Location: Exotic and Invasive Weeds Research
Title: Classical Biological Control of Weeds Author
Submitted to: California Invasive Plant Council
Publication Type: Popular Publication
Publication Acceptance Date: January 5, 2007
Publication Date: December 1, 2008
Citation: Smith, L. 2008. Classical biological control of weeds. California Invasive Plant Council. Newsletter 17(4):4-7 Interpretive Summary: Classical biological control of weeds is an important tool for managing invasive alien plants that have become too widespread to control by conventional methods. It involves the discovery and release of naturally occurring species of natural enemies (insects, mites or pathogens) to control a pest (plant or animal). It is only safe to use natural enemies that are very host-specific, otherwise they might damage other plants. Prospective biological control agents are carefully studied to determine if they can damage any other plants under no-choice conditions. Any nontarget plants that are at risk are further evaluated under more realistic conditions where the agent has a choice between the target weed and the nontarget plant. Agents that pass safety tests must be approved by both federal and state agencies before being permitted to be released. The decision to release a biological control agent is a governmental decision that weighs potential risks against benefits, which is aided by scientific information and analysis.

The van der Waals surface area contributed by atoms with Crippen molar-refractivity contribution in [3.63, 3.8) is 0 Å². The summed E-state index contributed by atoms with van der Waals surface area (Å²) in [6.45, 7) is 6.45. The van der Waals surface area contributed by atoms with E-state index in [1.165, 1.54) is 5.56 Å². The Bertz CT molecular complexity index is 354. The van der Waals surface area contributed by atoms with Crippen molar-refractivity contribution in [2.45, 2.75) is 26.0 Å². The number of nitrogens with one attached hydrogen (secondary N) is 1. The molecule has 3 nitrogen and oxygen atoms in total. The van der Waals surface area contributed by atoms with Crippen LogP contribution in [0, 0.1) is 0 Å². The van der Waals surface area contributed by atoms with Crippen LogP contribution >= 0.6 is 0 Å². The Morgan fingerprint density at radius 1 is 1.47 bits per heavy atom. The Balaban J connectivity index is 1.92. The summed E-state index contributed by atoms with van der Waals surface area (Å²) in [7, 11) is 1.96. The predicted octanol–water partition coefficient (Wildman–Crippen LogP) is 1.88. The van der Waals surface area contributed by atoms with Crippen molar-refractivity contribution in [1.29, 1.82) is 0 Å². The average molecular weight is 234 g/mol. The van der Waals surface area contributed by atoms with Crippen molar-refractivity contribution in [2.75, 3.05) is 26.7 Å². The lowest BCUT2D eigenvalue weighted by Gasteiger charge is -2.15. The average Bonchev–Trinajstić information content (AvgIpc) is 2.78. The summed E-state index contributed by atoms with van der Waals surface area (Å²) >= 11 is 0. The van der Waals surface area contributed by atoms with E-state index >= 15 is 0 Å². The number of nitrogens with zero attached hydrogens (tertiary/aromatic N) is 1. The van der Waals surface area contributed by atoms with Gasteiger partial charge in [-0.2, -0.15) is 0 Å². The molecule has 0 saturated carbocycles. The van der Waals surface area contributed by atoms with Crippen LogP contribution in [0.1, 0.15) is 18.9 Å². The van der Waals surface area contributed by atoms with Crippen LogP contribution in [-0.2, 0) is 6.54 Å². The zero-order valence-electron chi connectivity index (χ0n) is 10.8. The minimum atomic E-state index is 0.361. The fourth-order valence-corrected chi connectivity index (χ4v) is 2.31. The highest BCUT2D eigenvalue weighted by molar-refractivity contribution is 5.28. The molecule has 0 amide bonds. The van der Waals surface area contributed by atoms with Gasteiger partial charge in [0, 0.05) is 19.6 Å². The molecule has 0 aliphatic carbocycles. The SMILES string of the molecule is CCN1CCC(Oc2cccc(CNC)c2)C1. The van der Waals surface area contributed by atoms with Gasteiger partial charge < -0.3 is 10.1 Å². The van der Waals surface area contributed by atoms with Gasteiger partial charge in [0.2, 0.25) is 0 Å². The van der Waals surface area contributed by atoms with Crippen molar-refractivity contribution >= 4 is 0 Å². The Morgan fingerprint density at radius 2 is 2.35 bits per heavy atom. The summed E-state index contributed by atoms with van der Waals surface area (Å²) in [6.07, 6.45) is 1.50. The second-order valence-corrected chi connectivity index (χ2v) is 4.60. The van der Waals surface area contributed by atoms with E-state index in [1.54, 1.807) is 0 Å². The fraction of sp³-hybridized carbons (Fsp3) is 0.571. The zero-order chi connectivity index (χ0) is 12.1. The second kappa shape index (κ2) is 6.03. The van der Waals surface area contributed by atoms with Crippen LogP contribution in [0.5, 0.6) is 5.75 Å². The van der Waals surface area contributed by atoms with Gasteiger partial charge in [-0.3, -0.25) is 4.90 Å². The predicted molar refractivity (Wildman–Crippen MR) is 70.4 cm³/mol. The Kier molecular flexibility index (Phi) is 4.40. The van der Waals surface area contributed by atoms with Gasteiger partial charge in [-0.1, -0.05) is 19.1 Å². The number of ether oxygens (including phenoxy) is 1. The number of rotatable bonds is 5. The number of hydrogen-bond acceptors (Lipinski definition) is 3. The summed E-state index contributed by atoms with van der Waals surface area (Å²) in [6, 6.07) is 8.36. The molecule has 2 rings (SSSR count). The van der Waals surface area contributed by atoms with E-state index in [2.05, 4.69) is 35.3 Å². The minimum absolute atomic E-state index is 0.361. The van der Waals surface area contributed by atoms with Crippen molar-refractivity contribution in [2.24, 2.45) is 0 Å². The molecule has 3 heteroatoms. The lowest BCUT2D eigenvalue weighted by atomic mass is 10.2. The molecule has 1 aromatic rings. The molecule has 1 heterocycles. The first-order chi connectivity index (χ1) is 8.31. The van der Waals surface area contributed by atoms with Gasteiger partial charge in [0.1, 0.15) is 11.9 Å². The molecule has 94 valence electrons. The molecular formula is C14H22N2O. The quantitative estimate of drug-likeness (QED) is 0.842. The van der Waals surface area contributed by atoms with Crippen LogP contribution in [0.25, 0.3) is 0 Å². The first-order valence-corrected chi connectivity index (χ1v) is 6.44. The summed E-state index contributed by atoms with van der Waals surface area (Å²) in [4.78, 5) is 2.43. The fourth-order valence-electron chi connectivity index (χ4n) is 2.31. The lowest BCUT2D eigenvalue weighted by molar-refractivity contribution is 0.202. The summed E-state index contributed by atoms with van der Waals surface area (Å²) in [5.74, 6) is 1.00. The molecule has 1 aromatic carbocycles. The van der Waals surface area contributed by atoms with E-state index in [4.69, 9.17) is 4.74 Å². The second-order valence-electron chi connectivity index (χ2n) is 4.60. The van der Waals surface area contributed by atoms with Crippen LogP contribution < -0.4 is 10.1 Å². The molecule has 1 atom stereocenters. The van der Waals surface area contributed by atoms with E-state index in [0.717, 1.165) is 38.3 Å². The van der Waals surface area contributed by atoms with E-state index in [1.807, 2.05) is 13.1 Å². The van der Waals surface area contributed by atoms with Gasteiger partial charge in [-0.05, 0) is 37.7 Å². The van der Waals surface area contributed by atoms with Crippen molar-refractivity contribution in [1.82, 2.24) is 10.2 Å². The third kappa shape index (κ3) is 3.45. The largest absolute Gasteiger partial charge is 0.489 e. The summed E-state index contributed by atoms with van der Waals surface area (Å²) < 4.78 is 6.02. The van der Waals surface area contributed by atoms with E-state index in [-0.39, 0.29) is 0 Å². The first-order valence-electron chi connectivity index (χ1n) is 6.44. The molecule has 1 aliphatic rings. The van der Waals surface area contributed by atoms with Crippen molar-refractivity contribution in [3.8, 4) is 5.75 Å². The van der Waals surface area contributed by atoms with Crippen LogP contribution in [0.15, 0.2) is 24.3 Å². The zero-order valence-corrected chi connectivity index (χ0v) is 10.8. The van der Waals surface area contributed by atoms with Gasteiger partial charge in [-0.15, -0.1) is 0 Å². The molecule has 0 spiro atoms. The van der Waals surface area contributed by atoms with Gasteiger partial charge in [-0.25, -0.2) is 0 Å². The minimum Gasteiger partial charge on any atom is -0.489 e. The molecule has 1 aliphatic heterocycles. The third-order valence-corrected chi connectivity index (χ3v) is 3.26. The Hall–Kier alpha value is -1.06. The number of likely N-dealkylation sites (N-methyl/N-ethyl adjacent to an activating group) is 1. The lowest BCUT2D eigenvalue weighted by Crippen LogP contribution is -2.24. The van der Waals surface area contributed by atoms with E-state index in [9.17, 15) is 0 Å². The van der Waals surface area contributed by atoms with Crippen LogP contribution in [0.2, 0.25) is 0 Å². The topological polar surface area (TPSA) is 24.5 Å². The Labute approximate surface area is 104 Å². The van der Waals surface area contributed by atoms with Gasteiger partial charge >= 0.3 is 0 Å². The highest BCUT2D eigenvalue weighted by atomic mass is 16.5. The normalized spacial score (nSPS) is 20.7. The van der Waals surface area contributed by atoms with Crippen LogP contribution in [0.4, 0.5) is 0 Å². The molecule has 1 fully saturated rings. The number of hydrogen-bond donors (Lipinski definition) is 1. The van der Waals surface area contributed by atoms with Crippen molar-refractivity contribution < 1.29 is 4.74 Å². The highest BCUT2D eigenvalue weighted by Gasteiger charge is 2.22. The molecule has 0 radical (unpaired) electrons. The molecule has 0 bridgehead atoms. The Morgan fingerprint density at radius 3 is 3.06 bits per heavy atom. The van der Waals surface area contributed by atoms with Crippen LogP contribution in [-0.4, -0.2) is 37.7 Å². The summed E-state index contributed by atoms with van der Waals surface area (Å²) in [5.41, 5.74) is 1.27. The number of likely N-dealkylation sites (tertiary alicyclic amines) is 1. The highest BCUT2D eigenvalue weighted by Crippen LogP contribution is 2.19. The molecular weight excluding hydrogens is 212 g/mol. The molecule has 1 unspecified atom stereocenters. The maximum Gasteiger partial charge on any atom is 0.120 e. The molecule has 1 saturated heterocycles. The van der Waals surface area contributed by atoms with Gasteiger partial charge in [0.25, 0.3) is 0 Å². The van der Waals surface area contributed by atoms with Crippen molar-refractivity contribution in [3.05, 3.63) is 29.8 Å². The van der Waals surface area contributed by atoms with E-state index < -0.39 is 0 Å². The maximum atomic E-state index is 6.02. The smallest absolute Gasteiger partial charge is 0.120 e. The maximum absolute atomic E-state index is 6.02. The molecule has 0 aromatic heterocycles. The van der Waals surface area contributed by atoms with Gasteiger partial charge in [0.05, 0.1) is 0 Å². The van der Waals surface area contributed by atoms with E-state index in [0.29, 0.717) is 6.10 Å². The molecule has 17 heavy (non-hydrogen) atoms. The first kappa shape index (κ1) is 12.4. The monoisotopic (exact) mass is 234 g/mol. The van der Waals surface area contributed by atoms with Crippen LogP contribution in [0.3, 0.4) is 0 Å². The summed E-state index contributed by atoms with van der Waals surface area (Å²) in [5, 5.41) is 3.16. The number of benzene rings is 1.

Technical Abstract: Ceratapion basicorne (Coleoptera: Apionidae) is a univoltine weevil native to Eurasia whose larvae develop in root-crowns of Centaurea solstitialis (yellow starthistle, Asteraceae). This insect was "rejected" as a prospective biological control agent about 15 years ago after preliminary evaluation of its host plant specificity showed that it could develop on safflower (Clement et al., 1989). However, the insect is known to attack very few plant species in the field and has never been reported from safflower. We conducted a series of no-choice, choice and field experiments to measure the risk that this insect would pose to nontarget plants. Larval development occurred on nine species, including Carthamus tinctorius (safflower) and Centaurea cyanus (bachelor's button, cornflower). All these host plants are within a small monophyletic clade within the Centaureinae. Three years of field studies conducted in eastern Turkey, at three sites with natural populations of the insect, demonstrated that the weevil does not damage safflower plants despite attack rates of 48-98% on Ce. solstitialis. A combination of taxonomic analyses and a hierarchy of host specificity experiments were required to determine that this insect would be safe to introduce.